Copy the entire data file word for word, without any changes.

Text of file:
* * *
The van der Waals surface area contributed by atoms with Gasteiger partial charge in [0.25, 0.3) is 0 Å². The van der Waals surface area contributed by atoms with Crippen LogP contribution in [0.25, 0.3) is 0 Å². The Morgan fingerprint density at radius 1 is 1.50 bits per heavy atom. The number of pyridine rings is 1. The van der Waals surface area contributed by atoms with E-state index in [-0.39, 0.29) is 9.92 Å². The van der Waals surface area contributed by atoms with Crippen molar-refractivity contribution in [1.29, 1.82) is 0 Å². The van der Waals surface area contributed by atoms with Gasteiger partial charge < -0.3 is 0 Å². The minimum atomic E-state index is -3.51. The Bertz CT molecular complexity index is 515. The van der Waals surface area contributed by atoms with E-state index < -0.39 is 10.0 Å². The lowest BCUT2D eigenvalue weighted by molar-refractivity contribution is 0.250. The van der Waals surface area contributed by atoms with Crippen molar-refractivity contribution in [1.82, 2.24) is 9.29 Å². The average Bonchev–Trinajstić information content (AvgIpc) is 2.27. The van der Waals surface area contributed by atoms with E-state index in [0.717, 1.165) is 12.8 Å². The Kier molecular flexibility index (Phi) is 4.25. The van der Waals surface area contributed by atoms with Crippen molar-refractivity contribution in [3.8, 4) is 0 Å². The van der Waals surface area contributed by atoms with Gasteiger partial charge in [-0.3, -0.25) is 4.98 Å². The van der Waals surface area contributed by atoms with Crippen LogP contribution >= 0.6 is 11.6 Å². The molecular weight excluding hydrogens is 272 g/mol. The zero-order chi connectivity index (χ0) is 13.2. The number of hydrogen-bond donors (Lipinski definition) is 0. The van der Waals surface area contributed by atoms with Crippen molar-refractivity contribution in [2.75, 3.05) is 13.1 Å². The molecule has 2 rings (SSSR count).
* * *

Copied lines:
The van der Waals surface area contributed by atoms with Gasteiger partial charge in [0.25, 0.3) is 0 Å². The van der Waals surface area contributed by atoms with Crippen LogP contribution in [0.25, 0.3) is 0 Å². The Morgan fingerprint density at radius 1 is 1.50 bits per heavy atom. The number of pyridine rings is 1. The van der Waals surface area contributed by atoms with E-state index in [-0.39, 0.29) is 9.92 Å². The van der Waals surface area contributed by atoms with Crippen molar-refractivity contribution in [1.29, 1.82) is 0 Å². The van der Waals surface area contributed by atoms with Gasteiger partial charge < -0.3 is 0 Å². The minimum atomic E-state index is -3.51. The Bertz CT molecular complexity index is 515. The van der Waals surface area contributed by atoms with E-state index < -0.39 is 10.0 Å². The lowest BCUT2D eigenvalue weighted by molar-refractivity contribution is 0.250. The van der Waals surface area contributed by atoms with Crippen molar-refractivity contribution in [1.82, 2.24) is 9.29 Å². The average Bonchev–Trinajstić information content (AvgIpc) is 2.27. The van der Waals surface area contributed by atoms with E-state index in [0.717, 1.165) is 12.8 Å². The Kier molecular flexibility index (Phi) is 4.25. The van der Waals surface area contributed by atoms with Crippen molar-refractivity contribution in [3.8, 4) is 0 Å². The van der Waals surface area contributed by atoms with Gasteiger partial charge in [-0.3, -0.25) is 4.98 Å². The van der Waals surface area contributed by atoms with Crippen LogP contribution >= 0.6 is 11.6 Å². The molecular weight excluding hydrogens is 272 g/mol. The zero-order chi connectivity index (χ0) is 13.2. The number of hydrogen-bond donors (Lipinski definition) is 0. The van der Waals surface area contributed by atoms with Crippen molar-refractivity contribution in [2.75, 3.05) is 13.1 Å². The molecule has 2 rings (SSSR count).